Response to “Masturbation: Scientific Evidence and Islam’s View”
(Source: Journal of Religion and Health)
Source: Journal of Religion and Health - April 13, 2018 Category: Medical Ethics Source Type: research

Repetition Compulsion Revisited in Relational Family Therapy: The Discovery of Old in Order to Develop Something New
AbstractPsychoanalysis has always been full of diversity and controversy, in the theoretical field and especially in the plasticity and variety of its modalities and approaches. Yet all these theories are based on the premise that individuals compulsively repeat their old psycho-organic content, both in their personal lives and in analysis; the premise of Relational Family Therapy is that old emotional, behavioral and bodily complications must first be repeated before being fully processed so that something new can be created. (Source: Journal of Religion and Health)
Source: Journal of Religion and Health - April 7, 2018 Category: Medical Ethics Source Type: research

Spirituality in African-American Breast Cancer Patients: Implications for Clinical and Psychosocial Care
AbstractSpirituality has been shown to be important to many individuals dealing with a cancer diagnosis. While African-American breast cancer survivors have been reported to have higher levels of spirituality compared to White women, little is known about how levels of spirituality may vary among African-American breast cancer survivors. The aims of this study were to examine factors associated with spirituality among African-American survivors and test whether spirituality levels were associated with women ’s attitudes about treatment or health care. The primary outcome, spirituality, was nine-item scale (Cronbach&r...
Source: Journal of Religion and Health - April 7, 2018 Category: Medical Ethics Source Type: research

Religious Fundamentalism, Satisfaction with Life and Posttraumatic Stress Symptoms Intensity in a Polish Sample of People Living with HIV/AIDS
AbstractWe investigated the relationship between religious fundamentalism, satisfaction with life and the intensity of posttraumatic stress symptoms in people living with HIV/AIDS. The study was conducted on 283 adults, including 242 HIV-positive patients and 41 individuals with AIDS, aged from 20 to 74. Religious fundamentalism was positively correlated with age and posttraumatic stress symptoms intensity. Negative correlation between satisfaction with life and posttraumatic stress intensity was also found. Religious fundamentalism and satisfaction with life accounted for 34% of the variance in posttraumatic stress sympto...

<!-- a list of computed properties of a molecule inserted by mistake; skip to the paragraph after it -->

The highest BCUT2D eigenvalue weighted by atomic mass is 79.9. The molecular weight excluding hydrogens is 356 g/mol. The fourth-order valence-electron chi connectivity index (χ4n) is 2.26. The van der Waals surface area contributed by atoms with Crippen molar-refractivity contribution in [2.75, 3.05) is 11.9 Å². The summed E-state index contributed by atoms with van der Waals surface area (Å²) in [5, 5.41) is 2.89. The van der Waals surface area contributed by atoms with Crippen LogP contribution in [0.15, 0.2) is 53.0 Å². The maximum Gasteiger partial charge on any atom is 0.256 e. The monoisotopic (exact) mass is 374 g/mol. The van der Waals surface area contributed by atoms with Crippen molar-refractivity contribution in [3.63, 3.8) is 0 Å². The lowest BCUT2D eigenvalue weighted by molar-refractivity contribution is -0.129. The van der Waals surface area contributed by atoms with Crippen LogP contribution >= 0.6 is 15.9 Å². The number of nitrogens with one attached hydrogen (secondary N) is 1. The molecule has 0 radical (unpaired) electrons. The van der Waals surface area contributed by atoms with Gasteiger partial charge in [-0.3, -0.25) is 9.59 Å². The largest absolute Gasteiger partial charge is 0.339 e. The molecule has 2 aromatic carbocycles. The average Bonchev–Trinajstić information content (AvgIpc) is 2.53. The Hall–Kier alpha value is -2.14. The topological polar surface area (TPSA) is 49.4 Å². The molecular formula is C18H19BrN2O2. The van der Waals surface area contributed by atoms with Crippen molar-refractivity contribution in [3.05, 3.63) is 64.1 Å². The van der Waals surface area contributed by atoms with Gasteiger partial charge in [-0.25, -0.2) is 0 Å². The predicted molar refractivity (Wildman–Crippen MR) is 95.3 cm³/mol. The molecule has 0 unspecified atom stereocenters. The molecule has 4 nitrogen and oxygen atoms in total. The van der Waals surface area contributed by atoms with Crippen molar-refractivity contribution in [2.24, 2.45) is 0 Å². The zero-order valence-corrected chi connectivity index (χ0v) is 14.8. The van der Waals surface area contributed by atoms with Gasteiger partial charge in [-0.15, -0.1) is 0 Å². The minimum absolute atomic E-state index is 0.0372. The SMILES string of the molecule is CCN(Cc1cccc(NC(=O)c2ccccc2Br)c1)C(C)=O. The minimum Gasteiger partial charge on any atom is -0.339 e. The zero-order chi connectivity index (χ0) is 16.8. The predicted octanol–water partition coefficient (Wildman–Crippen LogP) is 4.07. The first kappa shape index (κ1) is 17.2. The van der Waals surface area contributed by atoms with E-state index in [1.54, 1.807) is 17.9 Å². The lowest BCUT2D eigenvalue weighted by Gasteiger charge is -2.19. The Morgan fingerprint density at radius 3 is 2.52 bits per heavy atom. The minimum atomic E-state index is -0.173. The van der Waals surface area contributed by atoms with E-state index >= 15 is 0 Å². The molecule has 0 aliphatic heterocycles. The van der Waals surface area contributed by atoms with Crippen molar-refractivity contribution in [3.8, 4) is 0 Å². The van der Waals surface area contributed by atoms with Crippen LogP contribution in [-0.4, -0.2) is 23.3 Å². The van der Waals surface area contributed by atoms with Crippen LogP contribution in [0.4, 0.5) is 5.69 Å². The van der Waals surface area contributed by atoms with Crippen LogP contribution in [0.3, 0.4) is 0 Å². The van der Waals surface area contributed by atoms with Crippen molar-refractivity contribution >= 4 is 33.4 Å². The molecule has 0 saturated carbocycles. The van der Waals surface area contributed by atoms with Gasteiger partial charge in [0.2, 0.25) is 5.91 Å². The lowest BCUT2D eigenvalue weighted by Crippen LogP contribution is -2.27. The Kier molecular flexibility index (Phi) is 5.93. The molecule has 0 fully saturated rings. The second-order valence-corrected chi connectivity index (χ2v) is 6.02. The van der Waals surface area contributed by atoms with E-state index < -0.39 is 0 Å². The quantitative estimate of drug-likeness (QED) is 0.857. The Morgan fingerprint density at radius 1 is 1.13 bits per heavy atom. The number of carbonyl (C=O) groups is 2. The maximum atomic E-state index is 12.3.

Source: Journal of Religion and Health - April 7, 2018 Category: Medical Ethics Source Type: research

Roman Catholic Priests as Referral Sources and Treatment Aides for Hispanics with Substance Misuse/Abuse Problems
AbstractThis self-administered mail survey study, conducted along the USA –Mexico border, examines Roman Catholic Priests’ involvement in aiding Hispanic individuals with substance abuse problems. The Priests were found to be highly involved or willing to be involved in: (1) participating injuramentos (pledge usually to Virgin of Guadalupe, with Priest as witness, to temporarily abstain from substance use), (2) providing referrals, and (3) working with family and/or treatment resources in the community in order to help the person seeking their help. Fluency in Spanish, regardless of Hispanic ethnicity, was foun...
Source: Journal of Religion and Health - March 15, 2018 Category: Medical Ethics Source Type: research

Confirming the Tripartite Structure of the Duke University Religion Index: A Methodological Approach
This study concluded that the DUREL is a multidimensional measurement of religion for use in English-speaking university students, and it provided a broad methodological note regarding future investigations of measures of religion or spirituality that possess an existing theoretical model. (Source: Journal of Religion and Health)
Source: Journal of Religion and Health - March 15, 2018 Category: Medical Ethics Source Type: research

Explorations in the Aesthetic Pastoral Theology of Donald E. Capps
AbstractThis paper will examine the curative effects of art and the reorienting perspective of poetry in the aesthetic pastoral theology of Donald E. Capps by exploring two key volumes,The Poet ’s Gift andAt Home in the World. The paper identifies some of the key contributions of Capps ’s exploration of art and poetry including the recovery of perception, the advancement of reframing perspective, the notion of embodied pastoral conversation and the roots of religious sensibility. The therapeutic effect of the imaginative aesthetic pastoral theology in these two volumes is furthe r developed by integrating three...
Source: Journal of Religion and Health - March 15, 2018 Category: Medical Ethics Source Type: research

From “The Depleted Self” to “The Will to Believe”: Excavating the Hermeneutics of Donald Capps
This article focuses on the legacy of Johann Gottfried von Herder, Friedrich Schleiermacher, William James and Paul Ricoeur. It explores the differences and commonalities between William James and Friedrich Schleiermacher’s understanding of religious experience as well as Paul Ricoeur’s understanding of narrativity and traces these strains to Capps’ pastoral psychology. As illustration of his pastoral approach to healing and wholeness the problem of “the depleted self,” so prevalent in “our narcissistic age,” encounters the healing narrative of Jesus that appeals to “the will...
Source: Journal of Religion and Health - March 15, 2018 Category: Medical Ethics Source Type: research

The Son ’s Fault: Martin Luther King, Jr.’s Search for and Recovery of Sonship
This article examines the role of sonship in the psychological and spiritual development of men. In using the methodology of psychobiography, I explore the life history of Martin Luther King, Jr. to analyze his search for and recovery of sonship. I propose that sonship helps men rebel against and, in the end, overcome the feelings of inadequacy that are experienced in their struggles to achieve manhood, particularly within the father –son dyad. The scholarship of pastoral theologian Donald Capps is instructive in this regard, in that he suggests that sons should be allowed to search for a male figure, a father-substi...